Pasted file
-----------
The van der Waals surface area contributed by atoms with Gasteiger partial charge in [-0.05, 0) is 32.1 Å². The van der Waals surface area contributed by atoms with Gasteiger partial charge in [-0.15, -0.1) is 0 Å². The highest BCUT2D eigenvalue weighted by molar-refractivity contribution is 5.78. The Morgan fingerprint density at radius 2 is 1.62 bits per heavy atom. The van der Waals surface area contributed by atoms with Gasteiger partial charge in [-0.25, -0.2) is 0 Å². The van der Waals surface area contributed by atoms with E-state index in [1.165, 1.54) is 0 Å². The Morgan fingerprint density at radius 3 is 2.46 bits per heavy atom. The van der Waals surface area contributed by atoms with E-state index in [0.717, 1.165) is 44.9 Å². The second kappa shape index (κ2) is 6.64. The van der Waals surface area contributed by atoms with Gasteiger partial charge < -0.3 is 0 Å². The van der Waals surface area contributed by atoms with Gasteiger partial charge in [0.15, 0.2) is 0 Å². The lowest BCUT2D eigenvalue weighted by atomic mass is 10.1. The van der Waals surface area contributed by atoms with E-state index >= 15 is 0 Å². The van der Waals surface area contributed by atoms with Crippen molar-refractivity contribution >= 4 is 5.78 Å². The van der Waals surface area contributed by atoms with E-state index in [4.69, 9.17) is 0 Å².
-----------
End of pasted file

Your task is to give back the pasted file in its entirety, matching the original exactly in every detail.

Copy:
The van der Waals surface area contributed by atoms with Gasteiger partial charge in [-0.05, 0) is 32.1 Å². The van der Waals surface area contributed by atoms with Gasteiger partial charge in [-0.15, -0.1) is 0 Å². The highest BCUT2D eigenvalue weighted by molar-refractivity contribution is 5.78. The Morgan fingerprint density at radius 2 is 1.62 bits per heavy atom. The van der Waals surface area contributed by atoms with Gasteiger partial charge in [-0.25, -0.2) is 0 Å². The van der Waals surface area contributed by atoms with E-state index in [1.165, 1.54) is 0 Å². The Morgan fingerprint density at radius 3 is 2.46 bits per heavy atom. The van der Waals surface area contributed by atoms with E-state index in [0.717, 1.165) is 44.9 Å². The second kappa shape index (κ2) is 6.64. The van der Waals surface area contributed by atoms with Gasteiger partial charge < -0.3 is 0 Å². The van der Waals surface area contributed by atoms with Gasteiger partial charge in [0.15, 0.2) is 0 Å². The lowest BCUT2D eigenvalue weighted by atomic mass is 10.1. The van der Waals surface area contributed by atoms with E-state index >= 15 is 0 Å². The van der Waals surface area contributed by atoms with Crippen molar-refractivity contribution >= 4 is 5.78 Å². The van der Waals surface area contributed by atoms with E-state index in [4.69, 9.17) is 0 Å².